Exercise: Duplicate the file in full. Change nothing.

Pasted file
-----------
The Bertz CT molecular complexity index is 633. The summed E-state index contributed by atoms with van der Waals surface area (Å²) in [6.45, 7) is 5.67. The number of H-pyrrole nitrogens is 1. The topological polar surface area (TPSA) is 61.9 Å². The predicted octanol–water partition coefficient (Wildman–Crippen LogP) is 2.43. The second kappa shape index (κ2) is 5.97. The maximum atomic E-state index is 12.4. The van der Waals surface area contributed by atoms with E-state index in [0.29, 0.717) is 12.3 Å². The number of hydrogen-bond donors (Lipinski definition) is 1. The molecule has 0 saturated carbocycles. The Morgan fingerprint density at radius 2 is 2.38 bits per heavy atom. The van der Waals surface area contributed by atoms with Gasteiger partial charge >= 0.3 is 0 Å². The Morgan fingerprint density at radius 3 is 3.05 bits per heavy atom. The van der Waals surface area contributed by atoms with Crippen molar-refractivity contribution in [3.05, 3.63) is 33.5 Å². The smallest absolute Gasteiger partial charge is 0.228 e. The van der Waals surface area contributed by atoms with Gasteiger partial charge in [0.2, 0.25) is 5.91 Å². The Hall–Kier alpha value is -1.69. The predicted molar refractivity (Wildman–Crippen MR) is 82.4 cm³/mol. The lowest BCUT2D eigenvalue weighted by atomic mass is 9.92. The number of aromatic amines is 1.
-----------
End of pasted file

The Bertz CT molecular complexity index is 633. The summed E-state index contributed by atoms with van der Waals surface area (Å²) in [6.45, 7) is 5.67. The number of H-pyrrole nitrogens is 1. The topological polar surface area (TPSA) is 61.9 Å². The predicted octanol–water partition coefficient (Wildman–Crippen LogP) is 2.43. The second kappa shape index (κ2) is 5.97. The maximum atomic E-state index is 12.4. The van der Waals surface area contributed by atoms with E-state index in [0.29, 0.717) is 12.3 Å². The number of hydrogen-bond donors (Lipinski definition) is 1. The molecule has 0 saturated carbocycles. The Morgan fingerprint density at radius 2 is 2.38 bits per heavy atom. The van der Waals surface area contributed by atoms with Gasteiger partial charge >= 0.3 is 0 Å². The Morgan fingerprint density at radius 3 is 3.05 bits per heavy atom. The van der Waals surface area contributed by atoms with Crippen molar-refractivity contribution in [3.05, 3.63) is 33.5 Å². The smallest absolute Gasteiger partial charge is 0.228 e. The van der Waals surface area contributed by atoms with Gasteiger partial charge in [0.2, 0.25) is 5.91 Å². The Hall–Kier alpha value is -1.69. The predicted molar refractivity (Wildman–Crippen MR) is 82.4 cm³/mol. The lowest BCUT2D eigenvalue weighted by atomic mass is 9.92. The number of aromatic amines is 1.